478 • Part IV. Prayer: The Faith Prayed
1. Why do you pray? When do you pray? How do you pray?
2. If you practice some form of meditation regularly, how would you
describe it? What means have you taken to persevere in meditation?
How have you maintained a bond between prayer and an active
Christian mission to others?
3. What are you doing to deepen your prayer life? What are you learn-
ing from spiritual reading to help you with your prayer? If you have
a spiritual director, how has this been effective for your prayer?
• Prayer is the raising of one’s mind and heart to God and the request-
ing of good things from him. It is an act by which one enters into
awareness of a loving communion with God. “Prayer is the response
of faith to the free promise of salvation and also a response of love
to the thirst of the only Son of God” (CCC, no. 2561).
• Scripture reveals the relationship between God and people as a dia-
logue of prayer. God constantly searches for us. Our restless hearts
seek him, though sin often masks and frustrates this desire. God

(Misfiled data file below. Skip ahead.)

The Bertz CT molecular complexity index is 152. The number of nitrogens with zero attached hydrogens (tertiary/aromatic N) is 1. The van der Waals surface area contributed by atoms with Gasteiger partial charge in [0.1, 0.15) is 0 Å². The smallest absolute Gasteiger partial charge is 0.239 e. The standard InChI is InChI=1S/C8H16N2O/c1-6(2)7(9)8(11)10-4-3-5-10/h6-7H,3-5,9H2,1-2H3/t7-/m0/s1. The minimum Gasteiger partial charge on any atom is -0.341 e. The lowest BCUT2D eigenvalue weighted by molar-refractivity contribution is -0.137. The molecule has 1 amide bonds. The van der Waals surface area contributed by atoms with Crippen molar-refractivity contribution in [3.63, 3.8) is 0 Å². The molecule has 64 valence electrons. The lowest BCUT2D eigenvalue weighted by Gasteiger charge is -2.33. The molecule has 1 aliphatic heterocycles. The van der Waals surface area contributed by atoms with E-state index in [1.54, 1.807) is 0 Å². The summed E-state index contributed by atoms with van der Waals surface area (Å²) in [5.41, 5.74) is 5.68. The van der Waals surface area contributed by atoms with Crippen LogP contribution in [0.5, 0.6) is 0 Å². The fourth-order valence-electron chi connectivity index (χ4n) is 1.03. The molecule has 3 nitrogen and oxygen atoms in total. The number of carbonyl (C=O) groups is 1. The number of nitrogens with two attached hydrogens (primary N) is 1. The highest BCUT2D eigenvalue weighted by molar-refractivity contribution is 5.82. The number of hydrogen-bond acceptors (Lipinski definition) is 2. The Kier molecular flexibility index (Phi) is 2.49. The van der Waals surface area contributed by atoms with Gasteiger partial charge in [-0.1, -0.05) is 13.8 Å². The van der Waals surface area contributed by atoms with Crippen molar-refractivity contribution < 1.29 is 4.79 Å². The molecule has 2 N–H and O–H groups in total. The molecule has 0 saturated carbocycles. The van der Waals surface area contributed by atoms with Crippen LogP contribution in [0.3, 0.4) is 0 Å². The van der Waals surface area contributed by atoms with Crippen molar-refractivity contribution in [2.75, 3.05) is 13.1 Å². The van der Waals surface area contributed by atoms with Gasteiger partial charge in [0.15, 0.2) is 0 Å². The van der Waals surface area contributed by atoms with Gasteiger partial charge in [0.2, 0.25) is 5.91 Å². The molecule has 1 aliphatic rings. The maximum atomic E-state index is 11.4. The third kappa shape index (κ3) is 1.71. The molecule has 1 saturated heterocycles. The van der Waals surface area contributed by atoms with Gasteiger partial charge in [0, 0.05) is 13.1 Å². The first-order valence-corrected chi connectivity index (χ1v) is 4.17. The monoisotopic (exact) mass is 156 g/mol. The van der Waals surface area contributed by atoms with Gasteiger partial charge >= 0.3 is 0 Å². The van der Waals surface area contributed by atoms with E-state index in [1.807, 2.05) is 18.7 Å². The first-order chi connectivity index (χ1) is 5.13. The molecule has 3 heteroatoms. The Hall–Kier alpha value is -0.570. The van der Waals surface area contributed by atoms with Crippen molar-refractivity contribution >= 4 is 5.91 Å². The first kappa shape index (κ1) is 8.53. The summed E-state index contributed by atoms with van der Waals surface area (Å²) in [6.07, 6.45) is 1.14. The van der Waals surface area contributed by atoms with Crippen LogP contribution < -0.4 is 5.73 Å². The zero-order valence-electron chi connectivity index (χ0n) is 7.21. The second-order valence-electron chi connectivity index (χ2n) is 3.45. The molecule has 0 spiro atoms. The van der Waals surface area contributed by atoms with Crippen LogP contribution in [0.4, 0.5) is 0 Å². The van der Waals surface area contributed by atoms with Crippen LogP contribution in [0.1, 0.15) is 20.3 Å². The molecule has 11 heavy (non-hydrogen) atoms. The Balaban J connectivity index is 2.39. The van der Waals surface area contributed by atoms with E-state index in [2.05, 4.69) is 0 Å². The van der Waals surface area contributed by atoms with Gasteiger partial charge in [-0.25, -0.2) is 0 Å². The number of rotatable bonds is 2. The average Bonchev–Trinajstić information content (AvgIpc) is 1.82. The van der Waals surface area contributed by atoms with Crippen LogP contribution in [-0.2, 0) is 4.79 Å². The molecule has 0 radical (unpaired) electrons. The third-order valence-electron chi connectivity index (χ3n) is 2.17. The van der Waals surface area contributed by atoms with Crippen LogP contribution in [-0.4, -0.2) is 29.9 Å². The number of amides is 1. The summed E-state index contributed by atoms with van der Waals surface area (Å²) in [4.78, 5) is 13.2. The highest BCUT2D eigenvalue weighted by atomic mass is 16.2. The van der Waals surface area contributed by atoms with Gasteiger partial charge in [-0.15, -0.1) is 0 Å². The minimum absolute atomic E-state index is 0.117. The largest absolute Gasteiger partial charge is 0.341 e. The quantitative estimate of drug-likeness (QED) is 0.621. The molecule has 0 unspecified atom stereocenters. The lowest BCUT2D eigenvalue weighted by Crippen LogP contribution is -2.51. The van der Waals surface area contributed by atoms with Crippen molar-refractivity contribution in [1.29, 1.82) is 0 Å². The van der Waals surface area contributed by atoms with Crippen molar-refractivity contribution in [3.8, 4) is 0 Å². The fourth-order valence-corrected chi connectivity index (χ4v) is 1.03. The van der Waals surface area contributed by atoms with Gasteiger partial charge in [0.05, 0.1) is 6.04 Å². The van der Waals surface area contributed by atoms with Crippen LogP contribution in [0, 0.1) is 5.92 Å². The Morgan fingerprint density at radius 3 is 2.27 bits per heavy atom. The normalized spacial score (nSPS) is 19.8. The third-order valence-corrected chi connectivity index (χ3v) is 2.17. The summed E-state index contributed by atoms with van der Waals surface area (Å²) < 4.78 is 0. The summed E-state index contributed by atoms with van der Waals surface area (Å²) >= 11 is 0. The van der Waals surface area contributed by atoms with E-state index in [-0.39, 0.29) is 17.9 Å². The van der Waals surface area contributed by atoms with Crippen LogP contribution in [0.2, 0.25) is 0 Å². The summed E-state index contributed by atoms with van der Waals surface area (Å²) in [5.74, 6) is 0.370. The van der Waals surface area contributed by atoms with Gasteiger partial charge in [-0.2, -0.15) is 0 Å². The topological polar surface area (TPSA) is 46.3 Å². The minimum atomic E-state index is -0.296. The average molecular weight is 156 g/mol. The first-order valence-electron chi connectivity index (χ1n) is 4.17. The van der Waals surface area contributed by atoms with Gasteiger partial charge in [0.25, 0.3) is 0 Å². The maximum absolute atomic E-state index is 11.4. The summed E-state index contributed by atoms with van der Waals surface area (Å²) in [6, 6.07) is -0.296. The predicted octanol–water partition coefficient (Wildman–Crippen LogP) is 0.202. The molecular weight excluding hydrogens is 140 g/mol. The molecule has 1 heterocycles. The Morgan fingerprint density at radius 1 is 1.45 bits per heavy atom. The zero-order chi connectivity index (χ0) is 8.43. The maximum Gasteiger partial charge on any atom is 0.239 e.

always begins the process. The point where his call and our response
intersect is prayer. The event is always a grace and a gift.
• Jesus taught his disciples “to pray with a purified heart, with lively
and persevering faith, with filial boldness.” He called them to vigi-
lance and invited them “to present their petitions to God in his
name” (CCC, no. 2621).
• The infant Church was born in prayer, lived in prayer, thrived in
prayer. The Holy Spirit taught the community the life of prayer and
led them to deeper insights into basic ways of praying: adoration,
petition, repentance, intercession, thanksgiving, and praise.
• “The Word of God, the liturgy of the Church, and the virtues of
faith, hope, and charity are the sources of prayer” (CCC, no. 2662).
• Christian prayer is always Trinitarian. The sweep of our prayer
moves us toward the Father. But access to the Father is through Jesus
Christ. Therefore we also address our prayer to Christ. Yet it is the